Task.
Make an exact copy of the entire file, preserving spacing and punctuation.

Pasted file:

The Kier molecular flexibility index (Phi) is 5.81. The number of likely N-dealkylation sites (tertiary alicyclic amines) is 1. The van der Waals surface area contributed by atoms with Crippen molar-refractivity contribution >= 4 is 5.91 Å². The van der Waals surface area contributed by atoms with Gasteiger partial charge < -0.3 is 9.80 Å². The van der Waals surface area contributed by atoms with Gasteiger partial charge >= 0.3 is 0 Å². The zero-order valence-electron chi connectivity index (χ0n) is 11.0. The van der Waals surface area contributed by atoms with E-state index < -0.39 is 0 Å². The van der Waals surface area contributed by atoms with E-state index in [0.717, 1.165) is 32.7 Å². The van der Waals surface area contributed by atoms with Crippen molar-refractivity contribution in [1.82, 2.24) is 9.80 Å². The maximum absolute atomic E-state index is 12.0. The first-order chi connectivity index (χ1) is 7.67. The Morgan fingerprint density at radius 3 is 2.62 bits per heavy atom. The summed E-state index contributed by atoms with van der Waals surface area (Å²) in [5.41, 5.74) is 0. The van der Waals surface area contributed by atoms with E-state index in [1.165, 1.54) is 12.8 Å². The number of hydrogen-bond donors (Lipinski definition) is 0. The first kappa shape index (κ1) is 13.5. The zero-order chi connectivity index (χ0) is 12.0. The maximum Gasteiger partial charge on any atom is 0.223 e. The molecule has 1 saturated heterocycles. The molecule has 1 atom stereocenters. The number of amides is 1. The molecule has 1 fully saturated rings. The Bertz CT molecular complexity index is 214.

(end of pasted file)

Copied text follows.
The Kier molecular flexibility index (Phi) is 5.81. The number of likely N-dealkylation sites (tertiary alicyclic amines) is 1. The van der Waals surface area contributed by atoms with Crippen molar-refractivity contribution >= 4 is 5.91 Å². The van der Waals surface area contributed by atoms with Gasteiger partial charge < -0.3 is 9.80 Å². The van der Waals surface area contributed by atoms with Gasteiger partial charge >= 0.3 is 0 Å². The zero-order valence-electron chi connectivity index (χ0n) is 11.0. The van der Waals surface area contributed by atoms with E-state index < -0.39 is 0 Å². The van der Waals surface area contributed by atoms with E-state index in [0.717, 1.165) is 32.7 Å². The van der Waals surface area contributed by atoms with Crippen molar-refractivity contribution in [1.82, 2.24) is 9.80 Å². The maximum absolute atomic E-state index is 12.0. The first-order chi connectivity index (χ1) is 7.67. The Morgan fingerprint density at radius 3 is 2.62 bits per heavy atom. The summed E-state index contributed by atoms with van der Waals surface area (Å²) in [5.41, 5.74) is 0. The van der Waals surface area contributed by atoms with E-state index in [1.165, 1.54) is 12.8 Å². The number of hydrogen-bond donors (Lipinski definition) is 0. The first kappa shape index (κ1) is 13.5. The zero-order chi connectivity index (χ0) is 12.0. The maximum Gasteiger partial charge on any atom is 0.223 e. The molecule has 1 saturated heterocycles. The molecule has 1 atom stereocenters. The number of amides is 1. The molecule has 1 fully saturated rings. The Bertz CT molecular complexity index is 214.